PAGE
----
The camera belonged to Aquatic Adventures and was a backup device that had been left unattended to recharge after use at a holiday event, he said.

The camera was placed in an area used by employees to film a 17-year-old female lifeguard, Jablonka said. It is believed to have been used only once in the reported incident, he said.

The initial police investigation indicated Budding focused on recording one individual rather than the general public, Hilliard Lt. Ron Clark said.

Security video from the swim center showed Budding handling the GoPro prior to it being found, Clark said, and officers believe he synced his phone to the camera.

Budding also told police he placed the camera in the room, and after agreeing to a search of cellphone, officers found videos of child pornography.

Aquatic Adventures released a statement crediting its staff for doing “an incredible job in identifying the situation” and because of their reaction “secured the camera in advance of (Budding) gaining access to it.”

Only Hilliard police viewed the contents of the camera, according to the statement.

Jablonka said Budding worked part-time at Aquatic Adventures for the past two years while he attended college and a records check came back clean on Budding when he was hired.

Aquatic Adventures fronts Cemetery Road just west of Interstate 270 and provides such services as swimming lessons and scuba certification.


Nurse given 2-year suspended sentence after hiding camera in U of A Hospital gym shower

A nurse who admitted to hiding a camera in a staff gym shower at University of Alberta Hospital received a two-year suspended sentence on Tuesday. He’s also prohibited from having a recording device.

Jason Soundara, 26, pleaded guilty to two counts of voyeurism in June.

A suspended sentence means the defendant will serve a period of probation and have a criminal record, but won’t serve jail time.

The sentence means Soundara must remain in Alberta, attend counselling and cannot go to the University of Alberta Hospital. He’s allowed to own a smartphone but cannot use it to take photos or videos.

The Crown was seeking six months in custody and two years of probation. Crown prosecutor Marisa Anderson argued the act showed a high degree of planning and deliberation and was “predatory” in nature. She said the sentencing should send a strong message in this digital age.

The defence was seeking a two-year probation with no time behind bars. Defence lawyer Dan Nagase said the sentence should take into account this was not a public change room. Nagase argued the act was not thought out, naive and unsophisticated. Nagase said Soudara has sought out counselling and the incident happened during a difficult time in his life when he was struggling with his sexual orientation.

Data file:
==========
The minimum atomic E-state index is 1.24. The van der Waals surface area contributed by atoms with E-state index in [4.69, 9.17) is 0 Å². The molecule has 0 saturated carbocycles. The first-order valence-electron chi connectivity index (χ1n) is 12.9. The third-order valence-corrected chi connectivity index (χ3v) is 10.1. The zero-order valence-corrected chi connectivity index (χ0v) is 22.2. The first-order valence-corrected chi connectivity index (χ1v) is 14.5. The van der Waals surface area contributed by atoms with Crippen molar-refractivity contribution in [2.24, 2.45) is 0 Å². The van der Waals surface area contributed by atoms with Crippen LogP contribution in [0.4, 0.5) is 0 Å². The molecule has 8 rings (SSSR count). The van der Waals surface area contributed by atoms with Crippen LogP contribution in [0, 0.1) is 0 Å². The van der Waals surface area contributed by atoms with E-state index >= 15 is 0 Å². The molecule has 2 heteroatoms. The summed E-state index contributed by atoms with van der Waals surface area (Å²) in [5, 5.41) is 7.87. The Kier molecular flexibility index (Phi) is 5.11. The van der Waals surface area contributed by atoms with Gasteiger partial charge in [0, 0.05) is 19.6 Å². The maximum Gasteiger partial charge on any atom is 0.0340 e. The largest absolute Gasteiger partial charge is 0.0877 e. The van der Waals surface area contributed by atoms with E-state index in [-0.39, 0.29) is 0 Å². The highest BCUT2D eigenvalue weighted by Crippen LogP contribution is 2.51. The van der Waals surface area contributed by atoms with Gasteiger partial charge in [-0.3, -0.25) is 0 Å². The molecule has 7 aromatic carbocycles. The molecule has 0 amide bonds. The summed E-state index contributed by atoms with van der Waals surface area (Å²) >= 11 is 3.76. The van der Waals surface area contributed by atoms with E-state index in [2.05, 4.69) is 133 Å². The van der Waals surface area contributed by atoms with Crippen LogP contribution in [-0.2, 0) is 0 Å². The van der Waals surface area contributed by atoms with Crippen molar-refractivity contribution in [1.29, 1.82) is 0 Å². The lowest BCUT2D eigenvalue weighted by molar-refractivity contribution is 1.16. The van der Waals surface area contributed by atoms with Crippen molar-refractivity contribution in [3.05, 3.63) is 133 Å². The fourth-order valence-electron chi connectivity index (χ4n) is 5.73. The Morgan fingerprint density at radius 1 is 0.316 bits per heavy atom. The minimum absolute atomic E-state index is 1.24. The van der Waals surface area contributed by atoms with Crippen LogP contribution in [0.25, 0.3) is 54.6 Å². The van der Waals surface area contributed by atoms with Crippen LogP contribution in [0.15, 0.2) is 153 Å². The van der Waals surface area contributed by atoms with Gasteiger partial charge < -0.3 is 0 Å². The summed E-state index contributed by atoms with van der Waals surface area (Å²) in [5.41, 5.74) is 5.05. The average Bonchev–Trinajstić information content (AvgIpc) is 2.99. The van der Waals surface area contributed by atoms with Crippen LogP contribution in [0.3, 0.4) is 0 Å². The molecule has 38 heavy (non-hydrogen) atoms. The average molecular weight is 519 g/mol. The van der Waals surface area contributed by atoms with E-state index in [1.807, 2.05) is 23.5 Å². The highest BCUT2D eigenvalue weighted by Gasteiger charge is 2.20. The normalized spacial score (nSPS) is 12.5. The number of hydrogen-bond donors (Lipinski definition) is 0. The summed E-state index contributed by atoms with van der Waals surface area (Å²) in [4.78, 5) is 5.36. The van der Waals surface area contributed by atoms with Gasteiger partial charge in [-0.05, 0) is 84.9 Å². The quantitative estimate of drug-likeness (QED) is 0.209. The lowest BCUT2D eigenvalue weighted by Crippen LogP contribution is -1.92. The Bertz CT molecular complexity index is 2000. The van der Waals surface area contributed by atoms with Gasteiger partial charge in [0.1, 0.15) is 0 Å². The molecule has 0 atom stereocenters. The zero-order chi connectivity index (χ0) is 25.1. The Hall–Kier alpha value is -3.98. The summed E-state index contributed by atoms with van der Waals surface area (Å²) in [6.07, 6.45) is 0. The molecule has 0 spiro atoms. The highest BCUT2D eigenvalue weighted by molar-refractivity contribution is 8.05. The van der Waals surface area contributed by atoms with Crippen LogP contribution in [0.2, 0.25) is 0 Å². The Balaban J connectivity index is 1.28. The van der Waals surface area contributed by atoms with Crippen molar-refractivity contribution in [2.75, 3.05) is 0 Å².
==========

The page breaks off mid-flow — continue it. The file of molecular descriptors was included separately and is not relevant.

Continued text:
In November 2016, a notice was posted by management of The Pulse Generator at the University of Alberta Hospital Employee Fitness and Recreation Centre, stating a camera was in place from Nov. 27 at 5 p.m. until Nov. 28 at 9 a.m., when it was discovered and removed. In that 16-hour window, seven men were captured on the camera.

In an agreed statement of facts, Soundara admitted to putting the camera in the male locker room shower. In a videotaped interview with police, Soundara said he did it “because he liked one of the males who frequently showers in the facility.”
The statement said the camera installed looked like a wall outlet and was stuck to the wall underneath a soap dispenser; it contained a five-day rechargeable battery with an SD card to store video.

The camera was discovered by a man in the shower; it was turned over to hospital security and then Edmonton police.

Soundara was supposed to be sentenced in September but the decision was delayed.

Soundara worked as a nurse at the hospital emergency room at the time. An Alberta Health Services spokesperson said he is no longer an AHS employee.

Pulse Generator operates employee fitness centres at the U of A, Grey Nuns and Misericordia hospitals. Security measures were increased after the incident.

— With files from Global’s Kim Smith, Julia Wong and Karen Bartko

© 2017 Global News, a division of Corus Entertainment Inc.

By Emily Mertz

Web Producer  Global News

Source: Global NEWS